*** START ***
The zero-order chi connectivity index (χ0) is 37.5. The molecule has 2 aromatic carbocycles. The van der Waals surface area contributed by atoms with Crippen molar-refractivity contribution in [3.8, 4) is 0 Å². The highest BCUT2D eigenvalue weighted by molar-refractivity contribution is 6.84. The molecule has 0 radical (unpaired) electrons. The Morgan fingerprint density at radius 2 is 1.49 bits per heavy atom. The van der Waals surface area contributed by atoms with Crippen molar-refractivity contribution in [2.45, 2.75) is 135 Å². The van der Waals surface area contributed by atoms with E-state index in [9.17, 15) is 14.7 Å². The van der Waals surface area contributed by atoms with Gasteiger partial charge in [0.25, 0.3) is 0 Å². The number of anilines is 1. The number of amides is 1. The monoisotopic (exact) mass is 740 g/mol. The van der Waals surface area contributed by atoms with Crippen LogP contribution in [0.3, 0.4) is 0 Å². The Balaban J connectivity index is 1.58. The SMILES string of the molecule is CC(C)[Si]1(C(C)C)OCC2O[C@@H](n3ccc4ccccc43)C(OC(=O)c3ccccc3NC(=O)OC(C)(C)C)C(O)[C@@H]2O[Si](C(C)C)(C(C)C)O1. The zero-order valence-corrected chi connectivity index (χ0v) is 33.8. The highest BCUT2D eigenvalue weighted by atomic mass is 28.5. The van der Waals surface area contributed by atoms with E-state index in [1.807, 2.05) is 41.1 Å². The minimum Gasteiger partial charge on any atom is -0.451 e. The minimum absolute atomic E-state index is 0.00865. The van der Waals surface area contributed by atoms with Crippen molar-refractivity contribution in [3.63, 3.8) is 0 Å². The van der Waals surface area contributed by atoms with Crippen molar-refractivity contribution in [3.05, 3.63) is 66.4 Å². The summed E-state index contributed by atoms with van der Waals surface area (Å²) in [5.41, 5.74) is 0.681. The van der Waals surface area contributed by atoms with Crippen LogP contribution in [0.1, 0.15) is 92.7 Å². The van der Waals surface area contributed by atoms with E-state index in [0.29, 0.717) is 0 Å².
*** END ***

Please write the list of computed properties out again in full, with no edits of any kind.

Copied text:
The zero-order chi connectivity index (χ0) is 37.5. The molecule has 2 aromatic carbocycles. The van der Waals surface area contributed by atoms with Crippen molar-refractivity contribution in [3.8, 4) is 0 Å². The highest BCUT2D eigenvalue weighted by molar-refractivity contribution is 6.84. The molecule has 0 radical (unpaired) electrons. The Morgan fingerprint density at radius 2 is 1.49 bits per heavy atom. The van der Waals surface area contributed by atoms with Crippen molar-refractivity contribution in [2.45, 2.75) is 135 Å². The van der Waals surface area contributed by atoms with E-state index in [9.17, 15) is 14.7 Å². The van der Waals surface area contributed by atoms with Gasteiger partial charge in [0.25, 0.3) is 0 Å². The number of anilines is 1. The number of amides is 1. The monoisotopic (exact) mass is 740 g/mol. The van der Waals surface area contributed by atoms with Crippen LogP contribution in [0.3, 0.4) is 0 Å². The Balaban J connectivity index is 1.58. The SMILES string of the molecule is CC(C)[Si]1(C(C)C)OCC2O[C@@H](n3ccc4ccccc43)C(OC(=O)c3ccccc3NC(=O)OC(C)(C)C)C(O)[C@@H]2O[Si](C(C)C)(C(C)C)O1. The zero-order valence-corrected chi connectivity index (χ0v) is 33.8. The highest BCUT2D eigenvalue weighted by atomic mass is 28.5. The van der Waals surface area contributed by atoms with E-state index in [1.807, 2.05) is 41.1 Å². The minimum Gasteiger partial charge on any atom is -0.451 e. The minimum absolute atomic E-state index is 0.00865. The van der Waals surface area contributed by atoms with Crippen molar-refractivity contribution in [3.63, 3.8) is 0 Å². The van der Waals surface area contributed by atoms with Crippen molar-refractivity contribution in [3.05, 3.63) is 66.4 Å². The summed E-state index contributed by atoms with van der Waals surface area (Å²) in [5.41, 5.74) is 0.681. The van der Waals surface area contributed by atoms with Crippen LogP contribution in [0.1, 0.15) is 92.7 Å². The van der Waals surface area contributed by atoms with E-state index in [0.29, 0.717) is 0 Å².